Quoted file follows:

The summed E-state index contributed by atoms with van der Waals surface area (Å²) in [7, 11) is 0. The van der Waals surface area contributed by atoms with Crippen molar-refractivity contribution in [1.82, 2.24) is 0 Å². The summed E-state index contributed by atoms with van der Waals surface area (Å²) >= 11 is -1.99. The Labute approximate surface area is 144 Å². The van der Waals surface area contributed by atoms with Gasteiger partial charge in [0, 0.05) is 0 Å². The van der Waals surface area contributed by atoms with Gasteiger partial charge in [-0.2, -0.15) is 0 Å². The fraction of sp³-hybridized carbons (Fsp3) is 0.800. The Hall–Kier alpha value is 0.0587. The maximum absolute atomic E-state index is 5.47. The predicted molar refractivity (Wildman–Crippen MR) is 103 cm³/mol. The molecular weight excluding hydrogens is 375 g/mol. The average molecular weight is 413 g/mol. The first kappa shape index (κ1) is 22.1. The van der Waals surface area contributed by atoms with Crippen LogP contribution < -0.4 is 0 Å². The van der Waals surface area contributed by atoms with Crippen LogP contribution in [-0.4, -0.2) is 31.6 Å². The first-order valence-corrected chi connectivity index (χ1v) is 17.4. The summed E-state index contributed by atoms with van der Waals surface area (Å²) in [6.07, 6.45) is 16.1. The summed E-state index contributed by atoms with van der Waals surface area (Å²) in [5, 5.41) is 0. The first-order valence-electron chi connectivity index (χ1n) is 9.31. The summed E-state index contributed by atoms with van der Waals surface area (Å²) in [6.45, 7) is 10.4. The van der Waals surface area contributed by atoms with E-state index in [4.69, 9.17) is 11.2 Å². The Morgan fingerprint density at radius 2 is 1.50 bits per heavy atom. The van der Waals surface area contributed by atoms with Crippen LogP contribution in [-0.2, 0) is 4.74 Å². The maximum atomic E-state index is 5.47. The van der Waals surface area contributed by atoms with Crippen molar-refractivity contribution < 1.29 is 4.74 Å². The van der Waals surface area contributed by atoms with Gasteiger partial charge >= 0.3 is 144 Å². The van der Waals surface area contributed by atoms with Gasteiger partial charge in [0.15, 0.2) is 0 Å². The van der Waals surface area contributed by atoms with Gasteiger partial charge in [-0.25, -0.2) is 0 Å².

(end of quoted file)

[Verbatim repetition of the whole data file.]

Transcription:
The summed E-state index contributed by atoms with van der Waals surface area (Å²) in [7, 11) is 0. The van der Waals surface area contributed by atoms with Crippen molar-refractivity contribution in [1.82, 2.24) is 0 Å². The summed E-state index contributed by atoms with van der Waals surface area (Å²) >= 11 is -1.99. The Labute approximate surface area is 144 Å². The van der Waals surface area contributed by atoms with Gasteiger partial charge in [0, 0.05) is 0 Å². The van der Waals surface area contributed by atoms with Gasteiger partial charge in [-0.2, -0.15) is 0 Å². The fraction of sp³-hybridized carbons (Fsp3) is 0.800. The Hall–Kier alpha value is 0.0587. The maximum absolute atomic E-state index is 5.47. The predicted molar refractivity (Wildman–Crippen MR) is 103 cm³/mol. The molecular weight excluding hydrogens is 375 g/mol. The average molecular weight is 413 g/mol. The first kappa shape index (κ1) is 22.1. The van der Waals surface area contributed by atoms with Crippen LogP contribution < -0.4 is 0 Å². The van der Waals surface area contributed by atoms with Crippen LogP contribution in [-0.4, -0.2) is 31.6 Å². The first-order valence-corrected chi connectivity index (χ1v) is 17.4. The summed E-state index contributed by atoms with van der Waals surface area (Å²) in [6.07, 6.45) is 16.1. The summed E-state index contributed by atoms with van der Waals surface area (Å²) in [5, 5.41) is 0. The first-order valence-electron chi connectivity index (χ1n) is 9.31. The summed E-state index contributed by atoms with van der Waals surface area (Å²) in [6.45, 7) is 10.4. The van der Waals surface area contributed by atoms with E-state index in [4.69, 9.17) is 11.2 Å². The Morgan fingerprint density at radius 2 is 1.50 bits per heavy atom. The van der Waals surface area contributed by atoms with Crippen LogP contribution in [-0.2, 0) is 4.74 Å². The maximum atomic E-state index is 5.47. The van der Waals surface area contributed by atoms with Crippen molar-refractivity contribution < 1.29 is 4.74 Å². The van der Waals surface area contributed by atoms with Gasteiger partial charge >= 0.3 is 144 Å². The van der Waals surface area contributed by atoms with Gasteiger partial charge in [0.15, 0.2) is 0 Å². The van der Waals surface area contributed by atoms with Gasteiger partial charge in [-0.25, -0.2) is 0 Å².